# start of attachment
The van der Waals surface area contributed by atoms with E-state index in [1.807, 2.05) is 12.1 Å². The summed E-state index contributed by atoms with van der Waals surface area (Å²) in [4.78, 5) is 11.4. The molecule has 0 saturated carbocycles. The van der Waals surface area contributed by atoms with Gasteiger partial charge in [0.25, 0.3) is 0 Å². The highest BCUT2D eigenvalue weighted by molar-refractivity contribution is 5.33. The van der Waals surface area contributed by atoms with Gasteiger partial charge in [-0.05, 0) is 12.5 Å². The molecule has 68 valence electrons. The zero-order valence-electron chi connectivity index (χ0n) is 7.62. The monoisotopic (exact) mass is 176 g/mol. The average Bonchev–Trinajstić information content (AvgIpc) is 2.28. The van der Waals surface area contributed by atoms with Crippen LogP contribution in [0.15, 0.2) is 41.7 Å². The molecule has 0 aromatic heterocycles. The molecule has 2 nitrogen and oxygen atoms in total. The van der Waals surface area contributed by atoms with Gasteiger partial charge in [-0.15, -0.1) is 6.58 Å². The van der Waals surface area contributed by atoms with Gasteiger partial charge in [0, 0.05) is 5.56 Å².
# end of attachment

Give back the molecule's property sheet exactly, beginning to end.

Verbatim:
The van der Waals surface area contributed by atoms with E-state index in [1.807, 2.05) is 12.1 Å². The summed E-state index contributed by atoms with van der Waals surface area (Å²) in [4.78, 5) is 11.4. The molecule has 0 saturated carbocycles. The van der Waals surface area contributed by atoms with Gasteiger partial charge in [0.25, 0.3) is 0 Å². The highest BCUT2D eigenvalue weighted by molar-refractivity contribution is 5.33. The van der Waals surface area contributed by atoms with Gasteiger partial charge in [-0.05, 0) is 12.5 Å². The molecule has 68 valence electrons. The zero-order valence-electron chi connectivity index (χ0n) is 7.62. The monoisotopic (exact) mass is 176 g/mol. The average Bonchev–Trinajstić information content (AvgIpc) is 2.28. The van der Waals surface area contributed by atoms with Crippen LogP contribution in [0.15, 0.2) is 41.7 Å². The molecule has 0 aromatic heterocycles. The molecule has 2 nitrogen and oxygen atoms in total. The van der Waals surface area contributed by atoms with Gasteiger partial charge in [-0.15, -0.1) is 6.58 Å². The van der Waals surface area contributed by atoms with Gasteiger partial charge in [0, 0.05) is 5.56 Å².